Rather than collect the overdue money they are owed, many local governments are selling tax liens. Buyers range from behemoths such as JPMorgan Chase & Co, and some regional banks and law firms, to small-fry investors lured by late-night television commercials promising quick riches. Investors generally bid in an auction for the right to collect delinquent taxes and other municipal debts on property owners, sometimes by paying only a few hundred dollars. When owners can’t pay, investors can pick up property at bargain prices.

It can be a good deal for everyone except the property owner. Selling the debts to investors can help governments efficiently ease budget woes without having the added expenses of debt collection, foreclosing and being a landlord.

Investors, meanwhile, can rake in hefty profits. That’s because they can tack on fees and steep interest rates, which can amount to 18 percent annually in Baltimore.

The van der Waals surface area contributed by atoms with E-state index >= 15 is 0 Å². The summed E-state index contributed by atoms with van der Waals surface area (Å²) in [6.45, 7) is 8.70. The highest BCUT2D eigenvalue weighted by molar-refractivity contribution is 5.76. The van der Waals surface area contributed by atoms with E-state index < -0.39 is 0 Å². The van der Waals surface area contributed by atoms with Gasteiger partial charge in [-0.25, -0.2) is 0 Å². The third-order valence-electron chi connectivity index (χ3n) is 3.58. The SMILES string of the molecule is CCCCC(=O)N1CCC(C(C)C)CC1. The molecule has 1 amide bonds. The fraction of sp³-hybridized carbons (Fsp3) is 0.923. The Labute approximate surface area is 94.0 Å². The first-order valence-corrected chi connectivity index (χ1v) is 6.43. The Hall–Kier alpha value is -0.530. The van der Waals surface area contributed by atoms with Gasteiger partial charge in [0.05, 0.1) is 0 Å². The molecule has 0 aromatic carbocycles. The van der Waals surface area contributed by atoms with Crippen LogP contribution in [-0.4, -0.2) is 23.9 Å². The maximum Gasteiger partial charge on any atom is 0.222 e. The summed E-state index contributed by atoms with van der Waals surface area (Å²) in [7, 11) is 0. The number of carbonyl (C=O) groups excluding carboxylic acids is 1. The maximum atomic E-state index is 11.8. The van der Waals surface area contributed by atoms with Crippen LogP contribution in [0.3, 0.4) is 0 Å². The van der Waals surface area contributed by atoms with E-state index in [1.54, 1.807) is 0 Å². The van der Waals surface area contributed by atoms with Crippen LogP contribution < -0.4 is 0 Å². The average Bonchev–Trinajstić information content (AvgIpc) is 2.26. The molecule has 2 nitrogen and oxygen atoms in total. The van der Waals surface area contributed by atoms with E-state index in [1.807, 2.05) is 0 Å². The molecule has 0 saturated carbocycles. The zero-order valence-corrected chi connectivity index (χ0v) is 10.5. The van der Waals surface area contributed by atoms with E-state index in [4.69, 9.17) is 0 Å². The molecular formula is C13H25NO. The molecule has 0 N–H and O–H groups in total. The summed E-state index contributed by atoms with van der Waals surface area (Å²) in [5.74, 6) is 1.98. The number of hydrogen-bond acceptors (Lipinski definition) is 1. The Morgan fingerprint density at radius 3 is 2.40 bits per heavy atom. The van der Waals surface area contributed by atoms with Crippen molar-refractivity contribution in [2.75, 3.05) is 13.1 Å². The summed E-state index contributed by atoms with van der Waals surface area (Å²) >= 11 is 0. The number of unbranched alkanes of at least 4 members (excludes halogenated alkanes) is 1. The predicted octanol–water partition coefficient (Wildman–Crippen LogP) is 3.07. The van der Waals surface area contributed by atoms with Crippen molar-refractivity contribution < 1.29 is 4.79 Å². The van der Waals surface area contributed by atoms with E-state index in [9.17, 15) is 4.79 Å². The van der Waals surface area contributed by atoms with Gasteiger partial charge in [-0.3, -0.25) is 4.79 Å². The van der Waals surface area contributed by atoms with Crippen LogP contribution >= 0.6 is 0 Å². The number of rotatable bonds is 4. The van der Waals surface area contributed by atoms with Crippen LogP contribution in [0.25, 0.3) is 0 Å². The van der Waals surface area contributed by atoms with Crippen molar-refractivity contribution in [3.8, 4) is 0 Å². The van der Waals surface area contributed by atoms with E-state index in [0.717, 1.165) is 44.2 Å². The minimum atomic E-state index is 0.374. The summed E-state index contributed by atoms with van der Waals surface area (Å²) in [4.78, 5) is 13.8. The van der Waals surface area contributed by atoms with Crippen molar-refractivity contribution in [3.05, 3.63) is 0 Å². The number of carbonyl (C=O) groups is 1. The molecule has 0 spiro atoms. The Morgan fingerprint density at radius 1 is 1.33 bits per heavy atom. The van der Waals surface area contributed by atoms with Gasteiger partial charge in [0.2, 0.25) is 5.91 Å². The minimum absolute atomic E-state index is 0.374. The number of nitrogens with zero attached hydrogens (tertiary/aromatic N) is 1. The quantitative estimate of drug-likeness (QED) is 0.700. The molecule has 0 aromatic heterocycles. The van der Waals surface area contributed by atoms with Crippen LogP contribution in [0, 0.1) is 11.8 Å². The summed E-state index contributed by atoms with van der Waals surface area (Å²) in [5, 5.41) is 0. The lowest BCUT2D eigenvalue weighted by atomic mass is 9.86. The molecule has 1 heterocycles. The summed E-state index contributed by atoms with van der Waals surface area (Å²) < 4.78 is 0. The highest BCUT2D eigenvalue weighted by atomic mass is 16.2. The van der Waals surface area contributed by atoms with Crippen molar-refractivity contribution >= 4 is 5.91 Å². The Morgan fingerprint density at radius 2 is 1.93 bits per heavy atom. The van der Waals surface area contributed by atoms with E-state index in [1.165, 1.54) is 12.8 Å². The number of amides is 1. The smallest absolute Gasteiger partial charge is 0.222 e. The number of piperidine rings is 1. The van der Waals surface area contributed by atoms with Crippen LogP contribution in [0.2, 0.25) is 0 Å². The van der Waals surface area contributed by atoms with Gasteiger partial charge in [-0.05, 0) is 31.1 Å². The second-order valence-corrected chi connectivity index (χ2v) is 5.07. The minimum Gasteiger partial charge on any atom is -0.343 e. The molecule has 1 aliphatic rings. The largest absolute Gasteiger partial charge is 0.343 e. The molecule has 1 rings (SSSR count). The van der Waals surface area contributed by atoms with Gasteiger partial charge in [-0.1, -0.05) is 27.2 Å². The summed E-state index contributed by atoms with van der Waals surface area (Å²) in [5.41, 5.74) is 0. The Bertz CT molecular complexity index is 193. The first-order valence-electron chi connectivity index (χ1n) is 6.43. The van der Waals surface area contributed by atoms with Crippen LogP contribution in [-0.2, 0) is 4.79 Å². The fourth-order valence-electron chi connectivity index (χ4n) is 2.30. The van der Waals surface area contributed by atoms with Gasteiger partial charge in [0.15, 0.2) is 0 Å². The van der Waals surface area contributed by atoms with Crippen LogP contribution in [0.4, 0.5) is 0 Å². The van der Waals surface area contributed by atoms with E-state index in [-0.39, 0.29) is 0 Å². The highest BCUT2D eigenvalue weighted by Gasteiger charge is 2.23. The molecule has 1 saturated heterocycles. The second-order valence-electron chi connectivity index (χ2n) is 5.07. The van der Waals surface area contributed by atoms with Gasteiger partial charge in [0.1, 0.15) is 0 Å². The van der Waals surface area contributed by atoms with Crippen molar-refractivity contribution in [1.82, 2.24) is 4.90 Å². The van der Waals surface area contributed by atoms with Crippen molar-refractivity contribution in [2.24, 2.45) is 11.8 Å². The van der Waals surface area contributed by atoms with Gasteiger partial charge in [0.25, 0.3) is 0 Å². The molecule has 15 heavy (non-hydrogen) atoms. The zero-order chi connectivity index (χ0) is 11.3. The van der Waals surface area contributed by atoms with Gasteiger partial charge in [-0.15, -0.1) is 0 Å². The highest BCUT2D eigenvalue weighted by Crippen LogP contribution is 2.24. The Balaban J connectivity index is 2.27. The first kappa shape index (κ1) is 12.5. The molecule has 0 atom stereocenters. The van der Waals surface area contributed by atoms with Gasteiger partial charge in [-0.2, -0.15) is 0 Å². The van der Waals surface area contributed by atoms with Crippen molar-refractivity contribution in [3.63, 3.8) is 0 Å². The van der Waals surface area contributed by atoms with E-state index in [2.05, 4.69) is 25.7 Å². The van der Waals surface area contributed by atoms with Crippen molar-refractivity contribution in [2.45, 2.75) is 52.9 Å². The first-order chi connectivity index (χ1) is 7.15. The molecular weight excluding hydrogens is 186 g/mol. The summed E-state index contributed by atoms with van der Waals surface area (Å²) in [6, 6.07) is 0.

In Valentine’s case, legal fees and other charges climbed past $3,600 nearly 10 times her original bill.

Investors purchased an estimated $30 billion of real estate tax debt held by governments across the country in 2009, double the amount a year earlier, according to the Florida-based National Tax Lien Association. Altogether, 29 states and the District of Columbia can sell tax lien debt to investors.

Lien sales in Baltimore have nearly doubled since the housing bubble of 2006. On Monday, the city sold 12,689 liens – a probable record. Properties ranged from boarded-up shells and vacant lots to row homes in gentrified neighborhoods and some commercial buildings.

City records show that one in five of these liens on properties is for unpaid taxes or other municipal bills amounting to $1,000 or less. If Baltimore’s 2009 tax sale is any indication, hundreds will stem from delinquent water bills; there were 666 such liens last year.